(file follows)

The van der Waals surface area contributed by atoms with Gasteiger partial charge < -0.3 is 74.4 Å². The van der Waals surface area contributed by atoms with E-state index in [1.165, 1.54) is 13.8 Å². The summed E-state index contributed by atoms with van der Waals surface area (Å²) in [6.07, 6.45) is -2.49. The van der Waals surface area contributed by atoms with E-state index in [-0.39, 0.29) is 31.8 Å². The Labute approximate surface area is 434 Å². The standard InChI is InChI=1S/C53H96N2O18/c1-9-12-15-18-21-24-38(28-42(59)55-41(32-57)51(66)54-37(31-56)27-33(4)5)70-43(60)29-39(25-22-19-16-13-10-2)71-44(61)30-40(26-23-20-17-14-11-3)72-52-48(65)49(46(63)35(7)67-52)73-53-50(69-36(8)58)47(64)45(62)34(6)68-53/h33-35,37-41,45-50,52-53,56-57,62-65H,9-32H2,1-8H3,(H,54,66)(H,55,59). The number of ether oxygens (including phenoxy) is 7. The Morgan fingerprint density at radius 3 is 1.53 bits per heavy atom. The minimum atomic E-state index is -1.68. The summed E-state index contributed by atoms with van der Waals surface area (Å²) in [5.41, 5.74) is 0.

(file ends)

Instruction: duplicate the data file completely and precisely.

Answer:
The van der Waals surface area contributed by atoms with Gasteiger partial charge < -0.3 is 74.4 Å². The van der Waals surface area contributed by atoms with E-state index in [1.165, 1.54) is 13.8 Å². The summed E-state index contributed by atoms with van der Waals surface area (Å²) in [6.07, 6.45) is -2.49. The van der Waals surface area contributed by atoms with E-state index in [-0.39, 0.29) is 31.8 Å². The Labute approximate surface area is 434 Å². The standard InChI is InChI=1S/C53H96N2O18/c1-9-12-15-18-21-24-38(28-42(59)55-41(32-57)51(66)54-37(31-56)27-33(4)5)70-43(60)29-39(25-22-19-16-13-10-2)71-44(61)30-40(26-23-20-17-14-11-3)72-52-48(65)49(46(63)35(7)67-52)73-53-50(69-36(8)58)47(64)45(62)34(6)68-53/h33-35,37-41,45-50,52-53,56-57,62-65H,9-32H2,1-8H3,(H,54,66)(H,55,59). The number of ether oxygens (including phenoxy) is 7. The Morgan fingerprint density at radius 3 is 1.53 bits per heavy atom. The minimum atomic E-state index is -1.68. The summed E-state index contributed by atoms with van der Waals surface area (Å²) in [5.41, 5.74) is 0.